A.There are two ways to hire staff, says Stuart Hearn from Plus HR, a consultancy. The first is to use an agency, which will advertise the job then send you appropriate candidates’ CVs. If you hire someone they recommend then you pay them a fee. Another way is the direct hire approach, which avoids agencies. You do the work yourself, which can be time consuming, but for a small company this can be a good solution. Hiring someone who fits in with the culture of your company is crucial and managing the hiring process yourself means that you are more likely to find somebody who is a good fit.
Q. Some big companies use personality profiling to hire staff, is this also effective for small firms?
A.Of course, it’s impossible to know 100 per cent whether someone has the right personality to fit in with the culture of your organisation, but to try and mitigate hiring the wrong person, Hearn says that personality testing – which can be completed online before people come to an interview – can be useful. The most popular tests include Thomas International’s Personality Profile Analysis and Saville and Holdsworth’s Occupational Personality Questionnaire. These profiles tell you if, for example, a person is a rule-follower, a risk taker or has a more creative temperament.
Although it doesn’t guarantee you will get the perfect match, says Hearn, personality testing can help you to weed out candidates who might not work out in the long run.
Q. How should I structure the interview process?
A.If you have a small business then time is of the essence. Conduct a telephone interview to start with to narrow down the number of candidates that you bring in to interview. Next is the actual face-to-face interview. A good interview can last one to one and a half hours. Although this might seem long, it is worth putting in the time to get the right person, Hearn says.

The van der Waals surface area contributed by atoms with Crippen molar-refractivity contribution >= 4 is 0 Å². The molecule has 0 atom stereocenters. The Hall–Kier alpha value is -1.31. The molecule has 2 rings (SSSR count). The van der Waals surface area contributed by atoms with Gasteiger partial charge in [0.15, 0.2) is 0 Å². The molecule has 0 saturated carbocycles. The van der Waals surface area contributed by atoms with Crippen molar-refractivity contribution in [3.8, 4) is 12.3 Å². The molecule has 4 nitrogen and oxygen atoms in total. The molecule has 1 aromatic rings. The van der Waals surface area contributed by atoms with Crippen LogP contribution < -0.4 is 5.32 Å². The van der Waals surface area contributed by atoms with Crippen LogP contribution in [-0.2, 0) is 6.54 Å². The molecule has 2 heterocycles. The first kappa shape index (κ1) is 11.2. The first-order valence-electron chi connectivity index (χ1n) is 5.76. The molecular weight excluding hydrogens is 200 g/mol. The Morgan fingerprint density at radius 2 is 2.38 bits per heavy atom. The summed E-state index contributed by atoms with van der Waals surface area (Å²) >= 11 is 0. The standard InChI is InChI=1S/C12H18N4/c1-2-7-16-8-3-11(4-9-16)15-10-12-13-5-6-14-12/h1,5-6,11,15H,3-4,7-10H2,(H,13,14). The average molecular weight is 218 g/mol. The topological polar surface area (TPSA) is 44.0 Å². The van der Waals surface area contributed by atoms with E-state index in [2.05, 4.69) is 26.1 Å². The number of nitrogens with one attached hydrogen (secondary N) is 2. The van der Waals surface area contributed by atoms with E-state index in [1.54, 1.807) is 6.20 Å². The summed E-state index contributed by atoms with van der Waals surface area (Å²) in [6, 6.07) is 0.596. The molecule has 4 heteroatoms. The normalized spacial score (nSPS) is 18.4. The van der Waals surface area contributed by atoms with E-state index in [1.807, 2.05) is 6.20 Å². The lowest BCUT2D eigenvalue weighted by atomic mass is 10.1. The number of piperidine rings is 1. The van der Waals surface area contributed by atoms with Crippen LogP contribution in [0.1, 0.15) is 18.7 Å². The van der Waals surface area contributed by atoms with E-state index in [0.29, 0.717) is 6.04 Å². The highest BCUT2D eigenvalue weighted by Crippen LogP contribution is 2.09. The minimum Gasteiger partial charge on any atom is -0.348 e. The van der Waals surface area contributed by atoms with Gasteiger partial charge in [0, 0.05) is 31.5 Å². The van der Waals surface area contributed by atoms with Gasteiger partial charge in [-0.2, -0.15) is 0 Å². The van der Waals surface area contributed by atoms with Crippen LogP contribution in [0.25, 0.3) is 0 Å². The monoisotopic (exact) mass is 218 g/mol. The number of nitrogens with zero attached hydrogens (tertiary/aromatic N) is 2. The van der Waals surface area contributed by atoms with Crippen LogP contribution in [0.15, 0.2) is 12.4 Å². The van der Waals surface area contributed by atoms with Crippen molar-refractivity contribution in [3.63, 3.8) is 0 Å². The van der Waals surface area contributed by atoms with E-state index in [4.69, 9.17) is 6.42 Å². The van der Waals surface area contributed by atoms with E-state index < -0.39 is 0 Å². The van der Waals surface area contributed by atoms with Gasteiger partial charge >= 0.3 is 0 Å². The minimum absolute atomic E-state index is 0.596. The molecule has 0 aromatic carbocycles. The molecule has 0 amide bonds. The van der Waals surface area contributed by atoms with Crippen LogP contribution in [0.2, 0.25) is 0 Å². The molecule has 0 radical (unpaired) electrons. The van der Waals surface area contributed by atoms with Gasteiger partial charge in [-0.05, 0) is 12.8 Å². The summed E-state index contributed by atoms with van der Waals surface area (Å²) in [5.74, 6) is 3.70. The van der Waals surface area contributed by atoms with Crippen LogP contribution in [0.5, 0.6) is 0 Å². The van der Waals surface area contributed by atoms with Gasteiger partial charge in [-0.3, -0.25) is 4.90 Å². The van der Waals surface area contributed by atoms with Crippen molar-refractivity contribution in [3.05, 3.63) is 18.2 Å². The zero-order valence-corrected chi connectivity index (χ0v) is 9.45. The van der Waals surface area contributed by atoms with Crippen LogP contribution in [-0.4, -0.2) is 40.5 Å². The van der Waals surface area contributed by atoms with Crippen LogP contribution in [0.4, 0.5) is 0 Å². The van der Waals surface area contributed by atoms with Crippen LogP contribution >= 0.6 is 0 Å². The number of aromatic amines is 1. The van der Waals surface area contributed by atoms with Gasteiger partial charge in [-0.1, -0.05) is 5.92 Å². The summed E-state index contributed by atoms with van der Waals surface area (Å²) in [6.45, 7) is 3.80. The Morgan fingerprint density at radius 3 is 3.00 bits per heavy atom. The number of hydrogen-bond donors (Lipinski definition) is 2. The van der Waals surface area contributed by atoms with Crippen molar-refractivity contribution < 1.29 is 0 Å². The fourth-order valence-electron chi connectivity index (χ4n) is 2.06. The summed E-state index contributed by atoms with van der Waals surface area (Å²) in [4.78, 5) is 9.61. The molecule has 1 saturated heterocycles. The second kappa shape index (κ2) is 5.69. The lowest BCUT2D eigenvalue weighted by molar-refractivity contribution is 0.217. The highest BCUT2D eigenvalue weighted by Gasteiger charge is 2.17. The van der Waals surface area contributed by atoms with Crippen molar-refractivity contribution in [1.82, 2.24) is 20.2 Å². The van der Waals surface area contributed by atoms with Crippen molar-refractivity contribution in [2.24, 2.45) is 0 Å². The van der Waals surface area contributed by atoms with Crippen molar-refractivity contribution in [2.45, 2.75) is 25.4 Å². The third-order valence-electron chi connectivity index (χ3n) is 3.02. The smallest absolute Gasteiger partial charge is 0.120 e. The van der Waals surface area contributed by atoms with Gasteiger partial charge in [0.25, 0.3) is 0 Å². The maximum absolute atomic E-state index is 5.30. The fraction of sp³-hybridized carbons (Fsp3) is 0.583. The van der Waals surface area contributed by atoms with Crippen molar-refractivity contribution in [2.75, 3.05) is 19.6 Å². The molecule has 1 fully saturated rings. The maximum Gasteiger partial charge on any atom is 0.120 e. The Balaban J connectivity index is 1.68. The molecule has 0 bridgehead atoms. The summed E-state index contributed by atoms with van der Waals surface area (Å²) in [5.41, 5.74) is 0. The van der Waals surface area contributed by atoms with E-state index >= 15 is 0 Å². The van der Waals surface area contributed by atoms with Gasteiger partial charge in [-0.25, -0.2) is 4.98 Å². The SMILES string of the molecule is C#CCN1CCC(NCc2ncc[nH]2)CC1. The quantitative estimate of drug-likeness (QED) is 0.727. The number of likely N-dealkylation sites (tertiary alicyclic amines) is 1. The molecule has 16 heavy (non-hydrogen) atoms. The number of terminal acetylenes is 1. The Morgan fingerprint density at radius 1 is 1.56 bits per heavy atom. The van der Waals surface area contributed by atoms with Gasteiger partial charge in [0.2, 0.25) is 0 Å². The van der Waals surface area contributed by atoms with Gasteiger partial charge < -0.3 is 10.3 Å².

To start with, introduce the format of the interview to put the candidate at ease. For the first half get them to talk about themselves and their experience. The second half of the interview should concentrate on competency based questions. For example, if you want someone who can make decisions fast, ask them to walk you through a time they had to make an important decision and how they did it.
Next, finish off the interview by talking about the role and answer any questions the candidate may have.
A second interview should be different from the first, says Hearn. Introduce the rest of the team then consider giving the candidate a task, for example, a presentation.
Two interviews should be enough, says Hearn. If, after two interviews, you still haven’t found someone, his advice is to give up rather than hire the wrong candidate: “Hire someone on an interim basis and then start the process again.”